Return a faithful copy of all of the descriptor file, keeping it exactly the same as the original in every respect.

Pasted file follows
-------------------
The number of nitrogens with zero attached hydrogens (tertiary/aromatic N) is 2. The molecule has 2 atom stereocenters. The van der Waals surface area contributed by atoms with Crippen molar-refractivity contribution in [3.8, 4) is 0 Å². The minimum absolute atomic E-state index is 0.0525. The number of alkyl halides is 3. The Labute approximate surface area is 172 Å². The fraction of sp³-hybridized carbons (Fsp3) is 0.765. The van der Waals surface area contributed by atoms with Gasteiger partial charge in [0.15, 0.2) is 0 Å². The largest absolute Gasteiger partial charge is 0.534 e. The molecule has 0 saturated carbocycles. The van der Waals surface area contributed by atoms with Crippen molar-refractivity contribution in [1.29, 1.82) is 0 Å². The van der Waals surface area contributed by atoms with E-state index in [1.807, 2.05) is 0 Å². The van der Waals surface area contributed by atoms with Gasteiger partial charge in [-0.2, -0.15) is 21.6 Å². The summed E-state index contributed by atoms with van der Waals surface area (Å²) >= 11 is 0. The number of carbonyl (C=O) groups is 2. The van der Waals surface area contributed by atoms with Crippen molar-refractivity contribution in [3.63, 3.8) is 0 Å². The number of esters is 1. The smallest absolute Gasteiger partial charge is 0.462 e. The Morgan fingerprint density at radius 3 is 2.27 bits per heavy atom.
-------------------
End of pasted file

The number of nitrogens with zero attached hydrogens (tertiary/aromatic N) is 2. The molecule has 2 atom stereocenters. The van der Waals surface area contributed by atoms with Crippen molar-refractivity contribution in [3.8, 4) is 0 Å². The minimum absolute atomic E-state index is 0.0525. The number of alkyl halides is 3. The Labute approximate surface area is 172 Å². The fraction of sp³-hybridized carbons (Fsp3) is 0.765. The van der Waals surface area contributed by atoms with Gasteiger partial charge in [0.15, 0.2) is 0 Å². The largest absolute Gasteiger partial charge is 0.534 e. The molecule has 0 saturated carbocycles. The van der Waals surface area contributed by atoms with Crippen molar-refractivity contribution in [1.29, 1.82) is 0 Å². The van der Waals surface area contributed by atoms with E-state index in [1.807, 2.05) is 0 Å². The van der Waals surface area contributed by atoms with Gasteiger partial charge in [-0.2, -0.15) is 21.6 Å². The summed E-state index contributed by atoms with van der Waals surface area (Å²) >= 11 is 0. The number of carbonyl (C=O) groups is 2. The van der Waals surface area contributed by atoms with Crippen molar-refractivity contribution in [3.63, 3.8) is 0 Å². The number of esters is 1. The smallest absolute Gasteiger partial charge is 0.462 e. The Morgan fingerprint density at radius 3 is 2.27 bits per heavy atom.